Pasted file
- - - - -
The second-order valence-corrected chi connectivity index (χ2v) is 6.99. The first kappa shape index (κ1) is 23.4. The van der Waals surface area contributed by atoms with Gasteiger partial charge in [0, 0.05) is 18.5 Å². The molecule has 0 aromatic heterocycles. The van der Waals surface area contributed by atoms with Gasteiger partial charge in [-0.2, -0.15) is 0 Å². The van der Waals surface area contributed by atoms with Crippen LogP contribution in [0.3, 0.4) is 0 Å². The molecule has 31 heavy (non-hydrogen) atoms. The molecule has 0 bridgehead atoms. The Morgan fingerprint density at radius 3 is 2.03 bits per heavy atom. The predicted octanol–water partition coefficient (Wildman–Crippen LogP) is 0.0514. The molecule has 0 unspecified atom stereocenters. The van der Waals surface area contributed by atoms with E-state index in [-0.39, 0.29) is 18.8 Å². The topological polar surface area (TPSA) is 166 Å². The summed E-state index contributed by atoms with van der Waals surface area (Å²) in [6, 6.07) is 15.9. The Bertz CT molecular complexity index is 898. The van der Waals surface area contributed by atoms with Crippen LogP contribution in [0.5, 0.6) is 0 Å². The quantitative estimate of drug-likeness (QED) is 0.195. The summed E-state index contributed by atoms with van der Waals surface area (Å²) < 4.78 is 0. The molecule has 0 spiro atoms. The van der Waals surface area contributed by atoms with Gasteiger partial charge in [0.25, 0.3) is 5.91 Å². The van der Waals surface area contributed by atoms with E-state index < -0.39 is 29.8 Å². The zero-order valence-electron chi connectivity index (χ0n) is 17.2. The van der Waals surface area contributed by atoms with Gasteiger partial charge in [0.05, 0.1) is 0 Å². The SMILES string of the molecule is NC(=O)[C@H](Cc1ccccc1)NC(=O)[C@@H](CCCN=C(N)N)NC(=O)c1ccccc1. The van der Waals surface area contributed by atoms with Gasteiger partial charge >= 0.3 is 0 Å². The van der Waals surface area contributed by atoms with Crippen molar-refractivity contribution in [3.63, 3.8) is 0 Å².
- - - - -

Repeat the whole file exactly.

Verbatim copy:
The second-order valence-corrected chi connectivity index (χ2v) is 6.99. The first kappa shape index (κ1) is 23.4. The van der Waals surface area contributed by atoms with Gasteiger partial charge in [0, 0.05) is 18.5 Å². The molecule has 0 aromatic heterocycles. The van der Waals surface area contributed by atoms with Gasteiger partial charge in [-0.2, -0.15) is 0 Å². The van der Waals surface area contributed by atoms with Crippen LogP contribution in [0.3, 0.4) is 0 Å². The molecule has 31 heavy (non-hydrogen) atoms. The molecule has 0 bridgehead atoms. The Morgan fingerprint density at radius 3 is 2.03 bits per heavy atom. The predicted octanol–water partition coefficient (Wildman–Crippen LogP) is 0.0514. The molecule has 0 unspecified atom stereocenters. The van der Waals surface area contributed by atoms with E-state index in [-0.39, 0.29) is 18.8 Å². The topological polar surface area (TPSA) is 166 Å². The summed E-state index contributed by atoms with van der Waals surface area (Å²) in [6, 6.07) is 15.9. The Bertz CT molecular complexity index is 898. The van der Waals surface area contributed by atoms with Crippen LogP contribution in [0.5, 0.6) is 0 Å². The quantitative estimate of drug-likeness (QED) is 0.195. The summed E-state index contributed by atoms with van der Waals surface area (Å²) < 4.78 is 0. The molecule has 0 spiro atoms. The van der Waals surface area contributed by atoms with Gasteiger partial charge in [0.25, 0.3) is 5.91 Å². The van der Waals surface area contributed by atoms with E-state index < -0.39 is 29.8 Å². The zero-order valence-electron chi connectivity index (χ0n) is 17.2. The van der Waals surface area contributed by atoms with Gasteiger partial charge in [0.05, 0.1) is 0 Å². The SMILES string of the molecule is NC(=O)[C@H](Cc1ccccc1)NC(=O)[C@@H](CCCN=C(N)N)NC(=O)c1ccccc1. The van der Waals surface area contributed by atoms with Gasteiger partial charge >= 0.3 is 0 Å². The van der Waals surface area contributed by atoms with Crippen molar-refractivity contribution in [3.63, 3.8) is 0 Å².